To Joseph Hooker

Major General Hooker:               Executive Mansion,
General.                                           Washington, January 26, 1863.

I have placed you at the head of the Army of the Potomac. Of course I have done this upon what appear to me to be sufficient reasons. And yet I think it best for you to know that there are some things in regard to which, I am not quite satisfied with you. I believe you to be a brave and a skilful soldier, which, of course, I like. I also believe you do not mix politics with your profession, in which you are right. You have confidence in yourself, which is a valuable, if not an indispensable quality. You are ambitious, which, within reasonable bounds, does good rather than harm. But I think that during Gen. Burnside’s command of the Army, you have taken counsel of your ambition, and thwarted him as much as you could, in which you did a great wrong to the country, and to a most meritorious and honorable brother officer. I have heard, in such way as to believe it, of your recently saying that both the Army and the Government needed a Dictator. Of course it was not for this, but in spite of it, that I have given you the command. Only those generals who gain successes, can set up dictators. What I now ask of you is military success, and I will risk the dictatorship. The government will support you to the utmost of it’s ability, which is neither more nor less than it has done and will do for all commanders. I much fear that the spirit which you have aided to infuse into the Army, of criticising their Commander, and withholding confidence from him, will now turn upon you. I shall assist you as far as I can, to put it down. Neither you, nor Napoleon, if he were alive again, could get any good out of an army, while such a spirit prevails in it.

And now, beware of rashness. Beware of rashness, but with energy, and sleepless vigilance, go forward, and give us victories.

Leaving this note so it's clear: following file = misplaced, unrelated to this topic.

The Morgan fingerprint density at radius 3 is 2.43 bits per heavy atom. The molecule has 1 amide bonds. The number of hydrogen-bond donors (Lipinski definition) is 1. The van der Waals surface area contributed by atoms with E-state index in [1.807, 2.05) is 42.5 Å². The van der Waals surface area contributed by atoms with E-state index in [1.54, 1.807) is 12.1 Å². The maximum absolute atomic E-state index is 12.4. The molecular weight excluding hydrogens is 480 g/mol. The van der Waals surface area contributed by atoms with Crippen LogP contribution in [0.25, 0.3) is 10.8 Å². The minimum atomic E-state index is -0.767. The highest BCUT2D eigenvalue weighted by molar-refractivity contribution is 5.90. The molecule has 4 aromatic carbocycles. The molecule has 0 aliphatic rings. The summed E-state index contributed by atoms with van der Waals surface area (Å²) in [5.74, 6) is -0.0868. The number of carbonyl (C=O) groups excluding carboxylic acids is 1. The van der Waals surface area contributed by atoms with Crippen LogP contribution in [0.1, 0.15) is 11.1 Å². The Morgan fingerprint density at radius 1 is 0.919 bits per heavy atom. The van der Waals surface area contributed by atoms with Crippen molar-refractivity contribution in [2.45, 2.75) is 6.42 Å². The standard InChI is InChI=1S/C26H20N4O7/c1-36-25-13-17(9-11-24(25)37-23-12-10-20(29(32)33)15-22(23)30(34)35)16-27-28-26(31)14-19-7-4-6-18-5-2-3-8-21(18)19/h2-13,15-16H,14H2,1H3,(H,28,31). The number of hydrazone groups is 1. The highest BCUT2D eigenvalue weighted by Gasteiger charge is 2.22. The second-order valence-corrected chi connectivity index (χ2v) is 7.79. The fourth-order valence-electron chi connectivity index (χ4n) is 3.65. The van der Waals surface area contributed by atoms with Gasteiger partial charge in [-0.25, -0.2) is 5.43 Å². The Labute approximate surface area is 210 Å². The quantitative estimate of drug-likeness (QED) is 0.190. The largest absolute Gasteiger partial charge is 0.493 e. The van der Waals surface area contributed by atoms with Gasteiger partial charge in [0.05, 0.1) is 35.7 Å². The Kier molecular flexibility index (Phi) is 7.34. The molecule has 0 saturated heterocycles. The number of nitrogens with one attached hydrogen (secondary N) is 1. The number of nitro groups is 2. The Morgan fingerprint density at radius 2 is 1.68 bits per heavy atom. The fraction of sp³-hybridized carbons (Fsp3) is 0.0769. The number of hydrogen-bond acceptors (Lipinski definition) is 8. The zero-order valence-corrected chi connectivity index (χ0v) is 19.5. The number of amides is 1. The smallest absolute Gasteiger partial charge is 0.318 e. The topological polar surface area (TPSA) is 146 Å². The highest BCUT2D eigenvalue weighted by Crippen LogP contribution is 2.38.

Yours very truly A. LINCOLN


To Edwin M. Stanton

                                                       Executive Mansion,
Hon. Secretary of War            Washington, January 23. 1863.

Sir: I think Gen. Butler should go to New-Orleans again. He is unwilling to go, unless he is restored to the command of the Department. He should start by the first of February, and should take some force with him. The whole must be so managed as to not wrong, or wound the feelings of Gen. Banks. His original wish was to go to Texas; and it must be arranged for him to do this now with a substantial force; and yet he must not go, to the endangering the opening of the Mississippi. I hope this may be done by the time Gen. Butler shall arrive there; but whether or not, I think we can not longer dispense with Gen. Butler’s service. Yours truly A. LINCOLN

To Nathaniel P. Banks

Major Gener Banks             Executive Mansion,
My dear Sir:                           Washington, [January 23?] 1863.

In superseding you, by returning Gen. Butler to command the Department of the Gulf, I have trusted that you will not understand me as being even indifferent to your feelings and your honor. I would be as careful of yours as of my own.